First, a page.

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Fork: The fork first arrived in Italy from Byzantium in the eleventh century and was in regular use there by the fifteenth century. It was a while before the fork was accepted elsewhere in Europe. In 1518, Martin Luther amusingly quipped, ‘God preserve me from the little forks’! It finally came into common use in the seventeenth century, where it developed from the two-pronged type to one of three or four prongs, demonstrating its transition from carving or serving fork to one used for eating.

Knife and fork

Gold, silver-gilt, steel and enamel

Origin: France, probably Paris or Blois

Date: Second quarter 17th century, the tines probably later

15.4 cm length of knife; 12.7 cm length of fork

Marks/Maker: The knife blade: unidentified cutler's mark, O and I in monogram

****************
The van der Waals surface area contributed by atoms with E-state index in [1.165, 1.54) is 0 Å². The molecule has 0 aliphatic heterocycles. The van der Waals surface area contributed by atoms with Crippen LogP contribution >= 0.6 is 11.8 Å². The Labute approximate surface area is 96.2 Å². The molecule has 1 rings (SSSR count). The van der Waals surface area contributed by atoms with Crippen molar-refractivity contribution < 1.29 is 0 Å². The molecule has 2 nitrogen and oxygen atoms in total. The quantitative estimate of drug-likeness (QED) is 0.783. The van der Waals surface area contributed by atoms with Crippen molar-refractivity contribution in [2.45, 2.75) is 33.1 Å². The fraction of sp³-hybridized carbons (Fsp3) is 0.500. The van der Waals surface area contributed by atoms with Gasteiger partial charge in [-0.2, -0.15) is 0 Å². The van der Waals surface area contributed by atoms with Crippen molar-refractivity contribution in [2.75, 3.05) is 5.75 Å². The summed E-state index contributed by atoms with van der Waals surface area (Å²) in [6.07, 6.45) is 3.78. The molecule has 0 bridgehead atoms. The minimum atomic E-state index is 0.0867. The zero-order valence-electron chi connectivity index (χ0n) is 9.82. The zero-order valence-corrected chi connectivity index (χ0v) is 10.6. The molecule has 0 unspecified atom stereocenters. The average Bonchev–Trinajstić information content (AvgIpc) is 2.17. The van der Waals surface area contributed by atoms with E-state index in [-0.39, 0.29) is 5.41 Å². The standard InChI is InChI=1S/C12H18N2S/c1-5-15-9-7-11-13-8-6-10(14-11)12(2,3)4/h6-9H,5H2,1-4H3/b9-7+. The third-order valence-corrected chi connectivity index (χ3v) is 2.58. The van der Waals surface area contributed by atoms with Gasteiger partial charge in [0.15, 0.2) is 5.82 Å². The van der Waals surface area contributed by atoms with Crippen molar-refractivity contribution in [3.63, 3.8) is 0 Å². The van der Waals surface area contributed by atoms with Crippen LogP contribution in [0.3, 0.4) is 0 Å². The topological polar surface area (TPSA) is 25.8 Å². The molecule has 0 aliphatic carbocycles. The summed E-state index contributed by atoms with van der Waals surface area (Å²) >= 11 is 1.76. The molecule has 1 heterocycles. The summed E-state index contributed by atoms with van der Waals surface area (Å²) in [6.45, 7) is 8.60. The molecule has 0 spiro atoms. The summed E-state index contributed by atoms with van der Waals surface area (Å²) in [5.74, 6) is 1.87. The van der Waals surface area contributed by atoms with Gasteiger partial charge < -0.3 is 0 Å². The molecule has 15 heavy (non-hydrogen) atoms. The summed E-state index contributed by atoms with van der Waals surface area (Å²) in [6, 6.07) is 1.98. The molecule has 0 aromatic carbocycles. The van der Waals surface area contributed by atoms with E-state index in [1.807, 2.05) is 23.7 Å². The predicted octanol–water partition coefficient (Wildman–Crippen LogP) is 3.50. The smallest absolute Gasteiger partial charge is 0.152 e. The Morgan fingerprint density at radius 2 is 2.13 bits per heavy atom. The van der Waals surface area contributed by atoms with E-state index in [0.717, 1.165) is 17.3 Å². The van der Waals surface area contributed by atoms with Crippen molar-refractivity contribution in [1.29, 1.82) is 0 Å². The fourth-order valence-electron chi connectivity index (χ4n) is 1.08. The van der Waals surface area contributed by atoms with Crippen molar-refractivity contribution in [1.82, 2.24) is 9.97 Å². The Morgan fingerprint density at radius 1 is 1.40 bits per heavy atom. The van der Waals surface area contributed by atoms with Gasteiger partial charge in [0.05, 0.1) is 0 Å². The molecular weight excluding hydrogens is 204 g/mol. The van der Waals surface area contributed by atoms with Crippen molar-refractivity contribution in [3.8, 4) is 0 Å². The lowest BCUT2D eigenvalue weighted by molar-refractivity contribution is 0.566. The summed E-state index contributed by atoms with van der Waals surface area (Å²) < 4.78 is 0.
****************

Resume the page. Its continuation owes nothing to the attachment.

Bequeathed by J. Francis Mallett, 1947; WA1947.191.271

T. Schroder (2009), no. 552

This knife and fork were probably part of a cased set, perhaps including a spoon. The handles of these pieces demonstrate an important development in painted enamels - the invention of an even whiter ground to which a broader range of colours could be applied. This decoration is usually associated with celebrated enamelworker, Jean Toutin (1578-1644).

Information derived from T. Schroder, British and Continental Gold and Silver in the Ashmolean (2009)